See the full version of this condensed article at https://www.christianpost.com/voices/how-to-be-a-witness-in-a-hostile-world.html
Having a public testimony in America is becoming like what I experienced in a Muslim country. Here are some ways.
Among Muslims, the cardinal rule is NEVER insult Mohammed or criticize Islam. Its corollary is don’t do anything to challenge the superiority of Islam. Muslim hegemony is a cancel culture where expressive freedom is highly constrained. Blaspheme against the prophet and you may start a riot and then end up in jail (or dead) for inadvertently inspiring a riot.
To have a testimony in that environment, I accepted that my witness depended more on identity and behavior than on spoken words. Virtue signaling is perfected in the Muslim world. Muslims signal piety through their five pillars: the fast, the pilgrimage, the creed, giving alms and the five daily times for prayer. By avoiding the pillars, going to church, and having a Bible, I signaled I was a Christian. Because society around me was identity-based, whether I was kind or unkind was ascribed to my identity. It was the same for all the other virtues and vices: honesty, patience, self-control, lying, stealing, cheating and so on. Identity-based evangelism must do a lot of heavy lifting to overcome bigotry and stereotypes.
Having a clear identity carries two prices. First, it means actions can help one’s testimony, but it also means they can hurt. Second, identity as a religious minority can bring discrimination. Many Christians among Muslims hide their identities to avoid persecution. But having a testimony, by definition, precludes flying under the radar. Ironically, facing discrimination actually creates opportunity to project Christian virtues. Identifying as a mistreated minority says something about one’s faith and character.
But testimony should also be verbal. Talking about Islam leads into a minefield, but talking about one’s personal experience with Jesus never caused me any trouble. And asking to pray in Jesus’ name with people about their concerns was always accepted. Similarly, challenging progressive social norms is not likely to be well received. But sharing an uplifting personal experience might be, especially in a culture that cannot deny personal experience.
Another lesson I learned was that public space in a Muslim country is Muslim space. Religious freedom for non-Muslims only exists in private. I also learned that symbols are important. Therefore, public symbols and public displays of Christian virtue end up insulting Islam. Sharing my faith or giving a Bible had to be done in the setting of a private personal relationship.
Similarly in America, “separation of church and State” often means “separating religious expression from public space.” Christian symbols on public property have been under attack for years. State schools keep trying to throw Christian groups off their campuses. Leaders in business and government are pressured and threatened to keep Bibles and Bible verses out of public spaces and out of their email signatures. Under these circumstances, Christian testimony ends up becoming more private. Personal relationships become more significant. Impersonal religious symbols in public become inflammatory.
Maintaining good interpersonal relationships preserves opportunities to talk about Jesus. Listening to other people’s problems and praying for them can be a powerful tool through which the Holy Spirit can work. But the relationship piece must be balanced with maintaining a clear identity as an uncompromised Christian. Embracing the majority lifestyle and woke virtue-signaling may get you accepted, but after that, you may have nothing perceptible to offer that’s any different from the unbelievers around you.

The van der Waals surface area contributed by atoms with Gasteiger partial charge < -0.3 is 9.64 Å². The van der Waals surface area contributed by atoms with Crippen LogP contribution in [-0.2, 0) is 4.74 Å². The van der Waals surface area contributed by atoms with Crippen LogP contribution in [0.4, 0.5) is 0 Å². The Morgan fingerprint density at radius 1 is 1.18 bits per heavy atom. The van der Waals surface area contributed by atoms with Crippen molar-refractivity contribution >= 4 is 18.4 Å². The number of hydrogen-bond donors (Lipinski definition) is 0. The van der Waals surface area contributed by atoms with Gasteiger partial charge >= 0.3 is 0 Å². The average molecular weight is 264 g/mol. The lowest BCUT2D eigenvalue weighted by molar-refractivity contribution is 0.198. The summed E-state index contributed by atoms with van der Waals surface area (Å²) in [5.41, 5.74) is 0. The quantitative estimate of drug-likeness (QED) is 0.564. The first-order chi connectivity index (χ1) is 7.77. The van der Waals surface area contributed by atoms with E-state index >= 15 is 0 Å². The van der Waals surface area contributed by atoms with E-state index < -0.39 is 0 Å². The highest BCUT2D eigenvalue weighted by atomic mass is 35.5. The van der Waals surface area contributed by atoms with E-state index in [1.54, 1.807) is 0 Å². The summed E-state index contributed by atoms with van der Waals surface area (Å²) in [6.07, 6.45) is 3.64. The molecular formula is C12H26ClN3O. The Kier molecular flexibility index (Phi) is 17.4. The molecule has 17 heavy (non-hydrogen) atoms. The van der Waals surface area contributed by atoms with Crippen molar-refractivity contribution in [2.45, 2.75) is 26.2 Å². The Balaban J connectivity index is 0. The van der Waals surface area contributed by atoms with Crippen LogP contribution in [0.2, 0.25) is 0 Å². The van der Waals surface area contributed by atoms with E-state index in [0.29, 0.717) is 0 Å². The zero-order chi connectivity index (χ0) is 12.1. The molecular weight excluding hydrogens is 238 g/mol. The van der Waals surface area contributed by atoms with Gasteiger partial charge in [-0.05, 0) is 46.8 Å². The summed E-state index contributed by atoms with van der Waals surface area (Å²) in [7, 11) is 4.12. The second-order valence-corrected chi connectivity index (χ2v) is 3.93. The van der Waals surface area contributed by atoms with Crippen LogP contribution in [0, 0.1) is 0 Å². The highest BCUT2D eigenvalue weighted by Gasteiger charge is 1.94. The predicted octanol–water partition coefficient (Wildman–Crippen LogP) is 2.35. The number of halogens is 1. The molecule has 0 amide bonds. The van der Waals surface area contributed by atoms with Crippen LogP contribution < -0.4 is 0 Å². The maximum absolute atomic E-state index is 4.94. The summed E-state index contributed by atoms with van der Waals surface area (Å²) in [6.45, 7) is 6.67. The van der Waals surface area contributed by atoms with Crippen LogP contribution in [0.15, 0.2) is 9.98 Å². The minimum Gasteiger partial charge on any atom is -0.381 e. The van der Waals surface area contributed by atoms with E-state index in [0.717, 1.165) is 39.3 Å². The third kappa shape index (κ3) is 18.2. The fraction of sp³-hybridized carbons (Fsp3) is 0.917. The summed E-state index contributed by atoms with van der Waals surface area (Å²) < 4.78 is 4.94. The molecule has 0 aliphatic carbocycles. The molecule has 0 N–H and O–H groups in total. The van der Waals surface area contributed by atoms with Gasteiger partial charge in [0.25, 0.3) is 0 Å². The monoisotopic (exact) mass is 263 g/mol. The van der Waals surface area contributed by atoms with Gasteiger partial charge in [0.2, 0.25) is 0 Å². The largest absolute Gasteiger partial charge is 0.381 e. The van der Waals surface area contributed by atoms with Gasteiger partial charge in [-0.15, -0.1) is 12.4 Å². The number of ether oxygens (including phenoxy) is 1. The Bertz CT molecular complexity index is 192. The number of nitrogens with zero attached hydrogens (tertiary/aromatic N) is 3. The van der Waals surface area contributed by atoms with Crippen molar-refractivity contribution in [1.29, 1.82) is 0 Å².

So how do Christians handle it when the pronoun and bathroom police demand acceptance of unbiblical sexual expressions? American Christians still have Constitutional protections for sincerely held religious beliefs. Employment laws still support requests for religious accommodation. Many organizations are fighting hard to preserve these workplace protections in America as part of their Christian beliefs.
Standing firm on traditional Christian positions for marriage and sexuality will have costs, even if it does remain Constitutionally protected. Some Christians may feel called to accommodate pronoun and bathroom demands. They will end up compromising some identity to preserve relationship opportunities. Others will be called to resist pronoun and bathroom demands, though they should do so with kindness and gentleness. They will be more persecuted. Both callings are valid. Both groups need grace for each other. It’s bad enough to be persecuted by the majority religion. Christians don’t need to be fighting each other.
In the majority Muslim world, some churches fortress themselves and avoid reaching out to Muslims in order to protect themselves from violent reprisals. They are islands of socially acceptable private identity in a sea of Islam. Recently, some churches are trying to evangelize their Muslim neighbors and are showing more courage in public spaces. Surprisingly, these outreach-minded Christians often face more hostility from neighboring and fearful Christians than from Muslims. A similar divide has arrived in America. Some Christians are dictating to each other how firm to stand and how much to give in. For good workplace testimony, Christians should not be criticizing each other to unbelieving outsiders. Jesus said that the world will know we are his by our love for one another. Showing that love for other Christians despite disagreement is another important part of Christian testimony.
This article is submitted by Bruce Sidebotham of Telios Law PLLC. Telios Law PLLC is a Missio Nexus member. Member organizations can provide content to the Missio Nexus website. See how by clicking here.